Unusual sensitivity of closed-loop phase behavior to chain size and distribution

Sung Wook Hwang, Eunhye Kim, Changhak Shin, Jung Hyun Kim, Du Yeol Ryu, Soojin Park, Taihyun Chang, Jin Kon Kim

Research output: Contribution to journalArticlepeer-review

2 Citations (Scopus)


An anionically polymerized polystyrene-block-poly(n-pentyl methacrylate) (PS-b-PnPMA) was fractionated by interaction chromatography (IC), and the closed-loop phase behavior of the mother block copolymer and its fractions with different chemical compositions was investigated by depolarized light scattering and polarized optical microscopy. With increasing elution time the average chain size (or the average molecular weight) of the block copolymer decreased slightly, and the average chemical composition changed steadily from a PS volume fraction of 0.583 to 0.403, thereby producing five fractions collected over the different ranges of elution time. This is caused by the difference of relative interaction strength between the stationary phase and the PnPMA chains of PS-b-PnPMA, in which PnPMA chains tend to be adsorbed onto the stationary phase while PS chains behave oppositely. Over the range of accessible temperatures studied (110-250°C) a variety of phase transitions were observed, including fully ordered state, a closed-loop (consisting of the lower disorder-to-order transition and upper order-to-disorder transition), and fully disordered state. The original, unfractionated block copolymer was disordered over the entire temperature range. The variety of observed phase transitions obtained from the fractionated block copolymers is assumed to be governed by the sensitivity of the closed-loop phase behavior to average chain size, average chemical composition, and the compositional broadness.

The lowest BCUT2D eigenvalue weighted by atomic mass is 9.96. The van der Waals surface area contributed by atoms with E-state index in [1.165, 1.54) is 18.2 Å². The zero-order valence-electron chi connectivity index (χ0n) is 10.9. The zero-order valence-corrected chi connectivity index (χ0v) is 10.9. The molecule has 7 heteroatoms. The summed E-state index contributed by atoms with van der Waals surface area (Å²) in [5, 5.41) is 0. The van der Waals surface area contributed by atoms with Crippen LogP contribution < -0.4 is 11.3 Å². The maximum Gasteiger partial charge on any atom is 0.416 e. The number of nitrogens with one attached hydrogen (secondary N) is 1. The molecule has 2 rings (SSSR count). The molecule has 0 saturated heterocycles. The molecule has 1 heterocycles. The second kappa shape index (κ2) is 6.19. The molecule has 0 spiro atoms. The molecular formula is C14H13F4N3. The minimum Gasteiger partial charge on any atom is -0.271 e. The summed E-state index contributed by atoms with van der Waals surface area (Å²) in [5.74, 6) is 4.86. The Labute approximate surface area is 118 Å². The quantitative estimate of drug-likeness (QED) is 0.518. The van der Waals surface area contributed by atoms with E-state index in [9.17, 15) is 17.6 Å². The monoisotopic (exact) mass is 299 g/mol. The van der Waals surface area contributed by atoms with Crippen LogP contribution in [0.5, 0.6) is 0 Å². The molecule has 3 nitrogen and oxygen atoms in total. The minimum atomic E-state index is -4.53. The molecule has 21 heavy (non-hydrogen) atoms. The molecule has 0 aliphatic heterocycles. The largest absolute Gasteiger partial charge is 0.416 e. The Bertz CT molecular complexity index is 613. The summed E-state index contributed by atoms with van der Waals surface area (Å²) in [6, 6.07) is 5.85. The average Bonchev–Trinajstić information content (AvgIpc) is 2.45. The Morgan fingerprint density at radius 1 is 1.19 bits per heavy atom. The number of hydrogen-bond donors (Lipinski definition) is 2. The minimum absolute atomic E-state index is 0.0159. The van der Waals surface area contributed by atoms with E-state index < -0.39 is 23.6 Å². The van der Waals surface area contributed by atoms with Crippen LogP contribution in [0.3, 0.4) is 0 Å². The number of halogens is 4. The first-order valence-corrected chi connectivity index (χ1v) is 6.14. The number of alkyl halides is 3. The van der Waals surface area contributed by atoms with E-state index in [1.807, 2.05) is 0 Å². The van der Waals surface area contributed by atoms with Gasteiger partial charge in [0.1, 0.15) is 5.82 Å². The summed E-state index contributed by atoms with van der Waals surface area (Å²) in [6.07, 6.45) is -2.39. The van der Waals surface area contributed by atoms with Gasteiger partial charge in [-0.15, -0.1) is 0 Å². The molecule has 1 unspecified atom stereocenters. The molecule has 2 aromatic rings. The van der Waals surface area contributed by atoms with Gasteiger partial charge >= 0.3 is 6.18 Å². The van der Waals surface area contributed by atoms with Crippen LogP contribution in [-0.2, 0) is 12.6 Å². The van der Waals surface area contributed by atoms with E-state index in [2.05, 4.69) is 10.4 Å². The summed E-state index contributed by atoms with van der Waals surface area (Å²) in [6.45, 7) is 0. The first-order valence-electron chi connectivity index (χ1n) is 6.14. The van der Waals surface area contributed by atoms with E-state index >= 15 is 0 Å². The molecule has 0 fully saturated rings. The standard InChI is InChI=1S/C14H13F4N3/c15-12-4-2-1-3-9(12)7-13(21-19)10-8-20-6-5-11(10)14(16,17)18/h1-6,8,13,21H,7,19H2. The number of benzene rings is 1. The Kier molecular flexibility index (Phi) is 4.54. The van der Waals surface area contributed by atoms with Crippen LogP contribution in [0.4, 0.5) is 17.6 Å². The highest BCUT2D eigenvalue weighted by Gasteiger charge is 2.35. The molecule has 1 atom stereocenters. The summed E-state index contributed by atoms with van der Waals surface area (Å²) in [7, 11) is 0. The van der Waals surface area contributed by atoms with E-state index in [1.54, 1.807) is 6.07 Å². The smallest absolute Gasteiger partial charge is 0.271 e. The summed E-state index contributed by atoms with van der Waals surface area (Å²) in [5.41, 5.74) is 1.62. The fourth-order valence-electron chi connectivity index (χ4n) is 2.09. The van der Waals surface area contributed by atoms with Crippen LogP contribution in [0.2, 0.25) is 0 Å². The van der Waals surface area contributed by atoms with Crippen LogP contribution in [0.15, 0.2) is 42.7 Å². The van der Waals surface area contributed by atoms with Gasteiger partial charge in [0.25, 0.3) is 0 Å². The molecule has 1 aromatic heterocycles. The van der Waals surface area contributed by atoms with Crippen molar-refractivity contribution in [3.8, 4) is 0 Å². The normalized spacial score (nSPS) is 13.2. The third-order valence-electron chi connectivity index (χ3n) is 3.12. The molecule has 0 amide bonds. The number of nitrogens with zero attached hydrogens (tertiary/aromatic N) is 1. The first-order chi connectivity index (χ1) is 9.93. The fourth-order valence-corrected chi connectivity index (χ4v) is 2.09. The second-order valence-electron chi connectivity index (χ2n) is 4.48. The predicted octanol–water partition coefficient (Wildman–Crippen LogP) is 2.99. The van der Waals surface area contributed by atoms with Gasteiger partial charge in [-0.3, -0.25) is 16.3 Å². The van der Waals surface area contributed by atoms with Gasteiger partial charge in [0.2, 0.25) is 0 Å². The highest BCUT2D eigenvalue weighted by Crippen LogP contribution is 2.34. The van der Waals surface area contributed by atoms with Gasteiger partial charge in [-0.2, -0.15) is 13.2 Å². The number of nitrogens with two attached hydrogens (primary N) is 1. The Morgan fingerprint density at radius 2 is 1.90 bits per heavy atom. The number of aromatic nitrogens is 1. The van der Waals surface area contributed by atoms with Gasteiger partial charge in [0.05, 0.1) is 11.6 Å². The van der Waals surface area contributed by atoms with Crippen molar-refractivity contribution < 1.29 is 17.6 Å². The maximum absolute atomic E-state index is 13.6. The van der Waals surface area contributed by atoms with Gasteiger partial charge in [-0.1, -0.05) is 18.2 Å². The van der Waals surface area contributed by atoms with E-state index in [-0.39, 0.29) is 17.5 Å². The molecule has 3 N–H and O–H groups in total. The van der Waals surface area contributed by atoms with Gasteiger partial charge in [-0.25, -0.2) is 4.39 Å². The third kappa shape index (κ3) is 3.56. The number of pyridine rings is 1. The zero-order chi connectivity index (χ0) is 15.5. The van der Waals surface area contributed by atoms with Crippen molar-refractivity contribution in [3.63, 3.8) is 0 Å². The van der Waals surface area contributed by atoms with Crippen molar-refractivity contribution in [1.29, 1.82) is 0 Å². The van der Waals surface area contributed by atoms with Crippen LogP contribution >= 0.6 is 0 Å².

Original languageEnglish
Pages (from-to)8066-8070
Number of pages5
Issue number22
Publication statusPublished - 2007 Oct 30

All Science Journal Classification (ASJC) codes

  • Organic Chemistry
  • Polymers and Plastics
  • Inorganic Chemistry
  • Materials Chemistry


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